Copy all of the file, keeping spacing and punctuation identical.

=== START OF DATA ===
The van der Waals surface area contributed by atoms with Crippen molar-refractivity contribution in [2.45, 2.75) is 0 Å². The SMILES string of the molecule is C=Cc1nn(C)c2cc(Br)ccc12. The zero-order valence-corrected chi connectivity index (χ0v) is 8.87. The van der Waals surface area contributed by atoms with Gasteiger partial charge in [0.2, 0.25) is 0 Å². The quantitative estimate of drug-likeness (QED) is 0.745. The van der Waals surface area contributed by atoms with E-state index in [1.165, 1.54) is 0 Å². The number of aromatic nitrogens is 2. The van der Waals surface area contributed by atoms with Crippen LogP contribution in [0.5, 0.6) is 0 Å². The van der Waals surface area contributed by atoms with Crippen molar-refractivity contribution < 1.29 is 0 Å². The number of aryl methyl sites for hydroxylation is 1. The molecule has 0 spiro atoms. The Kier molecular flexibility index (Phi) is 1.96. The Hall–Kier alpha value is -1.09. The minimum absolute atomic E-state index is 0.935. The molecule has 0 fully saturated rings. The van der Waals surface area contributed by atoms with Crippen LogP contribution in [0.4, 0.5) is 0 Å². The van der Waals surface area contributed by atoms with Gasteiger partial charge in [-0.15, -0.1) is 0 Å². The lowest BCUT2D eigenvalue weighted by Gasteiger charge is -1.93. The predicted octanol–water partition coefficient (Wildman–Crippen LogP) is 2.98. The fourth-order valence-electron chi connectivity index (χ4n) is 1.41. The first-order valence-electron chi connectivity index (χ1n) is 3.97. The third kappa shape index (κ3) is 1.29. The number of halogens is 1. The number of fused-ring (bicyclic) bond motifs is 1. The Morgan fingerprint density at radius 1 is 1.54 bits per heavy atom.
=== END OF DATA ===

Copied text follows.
The van der Waals surface area contributed by atoms with Crippen molar-refractivity contribution in [2.45, 2.75) is 0 Å². The SMILES string of the molecule is C=Cc1nn(C)c2cc(Br)ccc12. The zero-order valence-corrected chi connectivity index (χ0v) is 8.87. The van der Waals surface area contributed by atoms with Gasteiger partial charge in [0.2, 0.25) is 0 Å². The quantitative estimate of drug-likeness (QED) is 0.745. The van der Waals surface area contributed by atoms with E-state index in [1.165, 1.54) is 0 Å². The number of aromatic nitrogens is 2. The van der Waals surface area contributed by atoms with Crippen LogP contribution in [0.5, 0.6) is 0 Å². The van der Waals surface area contributed by atoms with Crippen molar-refractivity contribution < 1.29 is 0 Å². The number of aryl methyl sites for hydroxylation is 1. The molecule has 0 spiro atoms. The Kier molecular flexibility index (Phi) is 1.96. The Hall–Kier alpha value is -1.09. The minimum absolute atomic E-state index is 0.935. The molecule has 0 fully saturated rings. The van der Waals surface area contributed by atoms with Crippen LogP contribution in [0.4, 0.5) is 0 Å². The van der Waals surface area contributed by atoms with Gasteiger partial charge in [-0.15, -0.1) is 0 Å². The lowest BCUT2D eigenvalue weighted by Gasteiger charge is -1.93. The predicted octanol–water partition coefficient (Wildman–Crippen LogP) is 2.98. The fourth-order valence-electron chi connectivity index (χ4n) is 1.41. The first-order valence-electron chi connectivity index (χ1n) is 3.97. The third kappa shape index (κ3) is 1.29. The number of halogens is 1. The number of fused-ring (bicyclic) bond motifs is 1. The Morgan fingerprint density at radius 1 is 1.54 bits per heavy atom.